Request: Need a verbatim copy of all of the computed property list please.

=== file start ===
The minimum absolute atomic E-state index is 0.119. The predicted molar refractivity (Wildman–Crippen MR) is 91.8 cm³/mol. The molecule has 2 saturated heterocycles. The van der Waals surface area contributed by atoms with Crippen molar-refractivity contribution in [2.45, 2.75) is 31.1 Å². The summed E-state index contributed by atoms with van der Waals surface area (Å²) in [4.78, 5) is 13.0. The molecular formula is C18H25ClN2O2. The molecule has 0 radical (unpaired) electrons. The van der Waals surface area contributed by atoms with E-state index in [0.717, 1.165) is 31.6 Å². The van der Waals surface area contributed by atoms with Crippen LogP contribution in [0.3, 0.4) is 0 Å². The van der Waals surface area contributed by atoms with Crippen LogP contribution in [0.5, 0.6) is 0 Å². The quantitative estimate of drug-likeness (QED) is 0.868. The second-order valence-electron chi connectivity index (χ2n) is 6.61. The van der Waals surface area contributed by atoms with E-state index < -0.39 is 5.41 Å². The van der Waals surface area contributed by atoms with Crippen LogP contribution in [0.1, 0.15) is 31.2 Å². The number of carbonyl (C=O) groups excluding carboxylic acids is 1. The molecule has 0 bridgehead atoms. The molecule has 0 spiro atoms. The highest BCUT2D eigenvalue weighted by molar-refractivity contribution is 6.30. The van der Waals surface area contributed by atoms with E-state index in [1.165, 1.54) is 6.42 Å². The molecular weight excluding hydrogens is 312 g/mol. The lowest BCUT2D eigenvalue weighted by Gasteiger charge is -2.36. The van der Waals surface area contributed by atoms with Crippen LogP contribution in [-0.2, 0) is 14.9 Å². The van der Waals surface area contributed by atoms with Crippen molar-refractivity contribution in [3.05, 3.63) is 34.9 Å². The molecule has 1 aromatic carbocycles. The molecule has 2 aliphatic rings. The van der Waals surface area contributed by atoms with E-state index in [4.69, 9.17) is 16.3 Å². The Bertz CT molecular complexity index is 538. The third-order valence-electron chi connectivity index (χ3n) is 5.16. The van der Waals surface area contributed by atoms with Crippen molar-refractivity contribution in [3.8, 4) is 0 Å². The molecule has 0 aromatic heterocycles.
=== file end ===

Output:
The minimum absolute atomic E-state index is 0.119. The predicted molar refractivity (Wildman–Crippen MR) is 91.8 cm³/mol. The molecule has 2 saturated heterocycles. The van der Waals surface area contributed by atoms with Crippen molar-refractivity contribution in [2.45, 2.75) is 31.1 Å². The summed E-state index contributed by atoms with van der Waals surface area (Å²) in [4.78, 5) is 13.0. The molecular formula is C18H25ClN2O2. The molecule has 0 radical (unpaired) electrons. The van der Waals surface area contributed by atoms with E-state index in [0.717, 1.165) is 31.6 Å². The van der Waals surface area contributed by atoms with Crippen LogP contribution in [0.3, 0.4) is 0 Å². The van der Waals surface area contributed by atoms with Crippen LogP contribution in [0.5, 0.6) is 0 Å². The quantitative estimate of drug-likeness (QED) is 0.868. The second-order valence-electron chi connectivity index (χ2n) is 6.61. The van der Waals surface area contributed by atoms with E-state index < -0.39 is 5.41 Å². The van der Waals surface area contributed by atoms with Crippen LogP contribution in [0.1, 0.15) is 31.2 Å². The number of carbonyl (C=O) groups excluding carboxylic acids is 1. The molecule has 0 bridgehead atoms. The molecule has 0 spiro atoms. The highest BCUT2D eigenvalue weighted by molar-refractivity contribution is 6.30. The van der Waals surface area contributed by atoms with E-state index in [1.165, 1.54) is 6.42 Å². The molecular weight excluding hydrogens is 312 g/mol. The lowest BCUT2D eigenvalue weighted by Gasteiger charge is -2.36. The van der Waals surface area contributed by atoms with Crippen LogP contribution in [-0.2, 0) is 14.9 Å². The van der Waals surface area contributed by atoms with Crippen molar-refractivity contribution in [3.05, 3.63) is 34.9 Å². The molecule has 1 aromatic carbocycles. The molecule has 2 aliphatic rings. The van der Waals surface area contributed by atoms with E-state index in [4.69, 9.17) is 16.3 Å². The Bertz CT molecular complexity index is 538. The third-order valence-electron chi connectivity index (χ3n) is 5.16. The van der Waals surface area contributed by atoms with Crippen molar-refractivity contribution in [3.8, 4) is 0 Å². The molecule has 0 aromatic heterocycles.